It’s been an interesting time for the North East’s political landscape over the past few weeks.
Throughout 2016, the buzz word for the region has been devolution – an opportunity, many believed, for the whole of the North East to steal a march and start to carve out a brighter future; a future that would be controlled locally and responsive to our own specific needs.
However, in the North area of the North East, we have seen real doubts cast over the deal, after Gateshead Council walked away from discussions that were designed to rubber stamp the North East’s plans. It’s a critical time, and whatever the eventual outcome, it is important to say that this apparent collapse during what had to be a time of unity will send a huge statement to central Government about the level of collaboration in the North East.
Though the Northern Powerhouse has – to date – remained largely a concept, we are beginning to see the signs of action, but it is important that the Government see that we are serious about growing our economy; that we have serious ambitions as a place, and that any investment will be returned – and then some. Though our entire region – North East and Tees Valley footprints – have undoubted and vast potential, the fact remains that the collaborative approach taken by Greater Manchester, that has attracted the favour of Government, has yet to be achieved in our region.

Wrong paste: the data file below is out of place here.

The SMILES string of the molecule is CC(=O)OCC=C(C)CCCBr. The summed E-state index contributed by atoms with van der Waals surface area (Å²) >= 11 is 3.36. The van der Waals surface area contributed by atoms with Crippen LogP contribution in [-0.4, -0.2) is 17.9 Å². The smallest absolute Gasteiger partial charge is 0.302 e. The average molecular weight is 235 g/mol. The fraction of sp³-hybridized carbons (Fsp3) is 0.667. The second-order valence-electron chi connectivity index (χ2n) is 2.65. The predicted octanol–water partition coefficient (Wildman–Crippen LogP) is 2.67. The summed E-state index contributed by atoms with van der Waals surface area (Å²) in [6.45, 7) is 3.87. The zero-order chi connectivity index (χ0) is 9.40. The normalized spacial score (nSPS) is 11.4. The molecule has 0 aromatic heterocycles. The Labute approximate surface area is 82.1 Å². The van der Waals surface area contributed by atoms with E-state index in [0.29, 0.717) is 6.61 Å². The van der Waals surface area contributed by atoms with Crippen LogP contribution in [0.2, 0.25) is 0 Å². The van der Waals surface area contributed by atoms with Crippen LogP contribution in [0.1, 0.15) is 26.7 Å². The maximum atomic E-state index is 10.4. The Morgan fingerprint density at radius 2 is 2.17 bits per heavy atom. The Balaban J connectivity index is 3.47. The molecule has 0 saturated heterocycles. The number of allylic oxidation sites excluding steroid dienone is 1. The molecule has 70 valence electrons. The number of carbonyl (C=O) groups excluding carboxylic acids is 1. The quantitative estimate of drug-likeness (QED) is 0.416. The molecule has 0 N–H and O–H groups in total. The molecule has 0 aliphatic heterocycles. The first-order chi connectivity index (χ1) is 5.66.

I am certain Greater Manchester has faced exactly the same challenges as ourselves and its political leaders have had similar concerns, but by putting parochial and party political concerns to one side, they have united and put themselves firmly at the heart of the Northern Powerhouse.
It is thought that devolution could unlock as much as £30million a year for our region to spend, and indeed, this is just part of the package of benefits – a £3.4billion pool of cash would be handed over and into the control of the new collective force. And this could be critical investment that will allow us to deliver sustainable, real growth and build on the strengths we have proven we have.
We now must wait until May to understand the outcome of the devolution deal discussions, but there appears to be a will among the six other authorities to push ahead, and that has to be endorsed. The North East must prove it is not a basket case. Leaders across the board must put aside their differences and realise that by working together, the sum can become much greater than the parts. We have an opportunity to grasp our destiny with both hands, and have our success echo through the corridors of Whitehall. The time has come to stop looking this gift horse in the mouth and instead throw a saddle on its back.